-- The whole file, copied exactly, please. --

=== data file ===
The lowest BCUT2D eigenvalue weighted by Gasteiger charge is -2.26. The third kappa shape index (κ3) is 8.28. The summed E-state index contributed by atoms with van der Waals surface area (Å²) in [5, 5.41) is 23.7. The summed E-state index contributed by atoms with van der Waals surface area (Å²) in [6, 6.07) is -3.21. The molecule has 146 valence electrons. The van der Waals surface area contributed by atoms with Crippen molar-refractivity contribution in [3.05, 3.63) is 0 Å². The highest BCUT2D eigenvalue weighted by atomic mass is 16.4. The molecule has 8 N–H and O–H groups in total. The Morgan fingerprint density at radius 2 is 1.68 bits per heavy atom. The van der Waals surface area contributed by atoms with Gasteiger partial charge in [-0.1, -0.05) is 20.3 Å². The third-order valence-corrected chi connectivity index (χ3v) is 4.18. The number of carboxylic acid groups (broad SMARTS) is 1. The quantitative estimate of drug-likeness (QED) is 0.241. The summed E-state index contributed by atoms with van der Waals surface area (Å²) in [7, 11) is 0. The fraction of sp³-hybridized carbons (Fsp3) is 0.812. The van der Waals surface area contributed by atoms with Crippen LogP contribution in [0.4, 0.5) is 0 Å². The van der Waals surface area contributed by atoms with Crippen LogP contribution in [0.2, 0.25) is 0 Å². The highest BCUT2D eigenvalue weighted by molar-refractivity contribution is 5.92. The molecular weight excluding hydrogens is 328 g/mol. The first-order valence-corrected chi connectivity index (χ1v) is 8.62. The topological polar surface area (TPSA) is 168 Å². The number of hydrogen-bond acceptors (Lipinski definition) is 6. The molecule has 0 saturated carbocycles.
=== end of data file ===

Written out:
The lowest BCUT2D eigenvalue weighted by Gasteiger charge is -2.26. The third kappa shape index (κ3) is 8.28. The summed E-state index contributed by atoms with van der Waals surface area (Å²) in [5, 5.41) is 23.7. The summed E-state index contributed by atoms with van der Waals surface area (Å²) in [6, 6.07) is -3.21. The molecule has 146 valence electrons. The van der Waals surface area contributed by atoms with Crippen molar-refractivity contribution in [3.05, 3.63) is 0 Å². The highest BCUT2D eigenvalue weighted by atomic mass is 16.4. The molecule has 8 N–H and O–H groups in total. The Morgan fingerprint density at radius 2 is 1.68 bits per heavy atom. The van der Waals surface area contributed by atoms with Gasteiger partial charge in [-0.1, -0.05) is 20.3 Å². The third-order valence-corrected chi connectivity index (χ3v) is 4.18. The number of carboxylic acid groups (broad SMARTS) is 1. The quantitative estimate of drug-likeness (QED) is 0.241. The summed E-state index contributed by atoms with van der Waals surface area (Å²) in [7, 11) is 0. The fraction of sp³-hybridized carbons (Fsp3) is 0.812. The van der Waals surface area contributed by atoms with Crippen LogP contribution in [0.4, 0.5) is 0 Å². The van der Waals surface area contributed by atoms with Crippen LogP contribution in [0.2, 0.25) is 0 Å². The highest BCUT2D eigenvalue weighted by molar-refractivity contribution is 5.92. The molecular weight excluding hydrogens is 328 g/mol. The first-order valence-corrected chi connectivity index (χ1v) is 8.62. The topological polar surface area (TPSA) is 168 Å². The number of hydrogen-bond acceptors (Lipinski definition) is 6. The molecule has 0 saturated carbocycles.